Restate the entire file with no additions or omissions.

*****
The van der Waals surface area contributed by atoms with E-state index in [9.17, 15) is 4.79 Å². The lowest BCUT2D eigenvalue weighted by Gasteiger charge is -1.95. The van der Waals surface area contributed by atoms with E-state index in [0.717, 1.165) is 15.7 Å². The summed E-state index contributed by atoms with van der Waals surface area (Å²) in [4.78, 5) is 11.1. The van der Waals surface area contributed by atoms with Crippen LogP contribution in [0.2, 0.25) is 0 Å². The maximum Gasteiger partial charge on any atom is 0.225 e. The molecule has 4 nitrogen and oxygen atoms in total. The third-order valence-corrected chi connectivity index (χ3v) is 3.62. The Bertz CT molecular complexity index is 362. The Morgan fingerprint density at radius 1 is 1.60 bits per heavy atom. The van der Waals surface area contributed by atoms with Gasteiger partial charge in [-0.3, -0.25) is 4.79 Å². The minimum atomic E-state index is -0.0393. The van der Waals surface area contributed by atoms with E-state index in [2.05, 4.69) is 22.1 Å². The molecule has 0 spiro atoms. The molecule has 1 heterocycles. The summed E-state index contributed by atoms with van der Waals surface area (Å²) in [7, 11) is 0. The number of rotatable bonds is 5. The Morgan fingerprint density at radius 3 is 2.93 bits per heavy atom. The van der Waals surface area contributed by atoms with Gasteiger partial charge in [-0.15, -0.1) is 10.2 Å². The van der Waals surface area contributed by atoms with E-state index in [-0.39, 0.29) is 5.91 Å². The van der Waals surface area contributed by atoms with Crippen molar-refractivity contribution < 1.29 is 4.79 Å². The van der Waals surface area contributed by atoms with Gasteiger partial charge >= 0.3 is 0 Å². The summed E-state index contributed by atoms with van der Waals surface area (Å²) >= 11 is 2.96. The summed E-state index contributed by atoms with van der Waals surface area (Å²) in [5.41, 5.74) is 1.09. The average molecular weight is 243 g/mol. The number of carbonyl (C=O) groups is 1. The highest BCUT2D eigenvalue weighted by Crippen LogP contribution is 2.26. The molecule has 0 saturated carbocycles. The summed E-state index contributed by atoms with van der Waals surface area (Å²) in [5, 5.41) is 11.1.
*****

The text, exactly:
The van der Waals surface area contributed by atoms with E-state index in [9.17, 15) is 4.79 Å². The lowest BCUT2D eigenvalue weighted by Gasteiger charge is -1.95. The van der Waals surface area contributed by atoms with E-state index in [0.717, 1.165) is 15.7 Å². The summed E-state index contributed by atoms with van der Waals surface area (Å²) in [4.78, 5) is 11.1. The van der Waals surface area contributed by atoms with Crippen LogP contribution in [0.2, 0.25) is 0 Å². The maximum Gasteiger partial charge on any atom is 0.225 e. The molecule has 4 nitrogen and oxygen atoms in total. The third-order valence-corrected chi connectivity index (χ3v) is 3.62. The Bertz CT molecular complexity index is 362. The Morgan fingerprint density at radius 1 is 1.60 bits per heavy atom. The van der Waals surface area contributed by atoms with Gasteiger partial charge in [-0.3, -0.25) is 4.79 Å². The minimum atomic E-state index is -0.0393. The van der Waals surface area contributed by atoms with E-state index in [2.05, 4.69) is 22.1 Å². The molecule has 0 spiro atoms. The molecule has 1 heterocycles. The summed E-state index contributed by atoms with van der Waals surface area (Å²) in [7, 11) is 0. The number of rotatable bonds is 5. The Morgan fingerprint density at radius 3 is 2.93 bits per heavy atom. The van der Waals surface area contributed by atoms with Gasteiger partial charge in [-0.15, -0.1) is 10.2 Å². The van der Waals surface area contributed by atoms with E-state index in [-0.39, 0.29) is 5.91 Å². The van der Waals surface area contributed by atoms with Crippen molar-refractivity contribution < 1.29 is 4.79 Å². The van der Waals surface area contributed by atoms with Gasteiger partial charge >= 0.3 is 0 Å². The summed E-state index contributed by atoms with van der Waals surface area (Å²) >= 11 is 2.96. The summed E-state index contributed by atoms with van der Waals surface area (Å²) in [5.41, 5.74) is 1.09. The average molecular weight is 243 g/mol. The number of carbonyl (C=O) groups is 1. The highest BCUT2D eigenvalue weighted by Crippen LogP contribution is 2.26. The molecule has 0 saturated carbocycles. The summed E-state index contributed by atoms with van der Waals surface area (Å²) in [5, 5.41) is 11.1.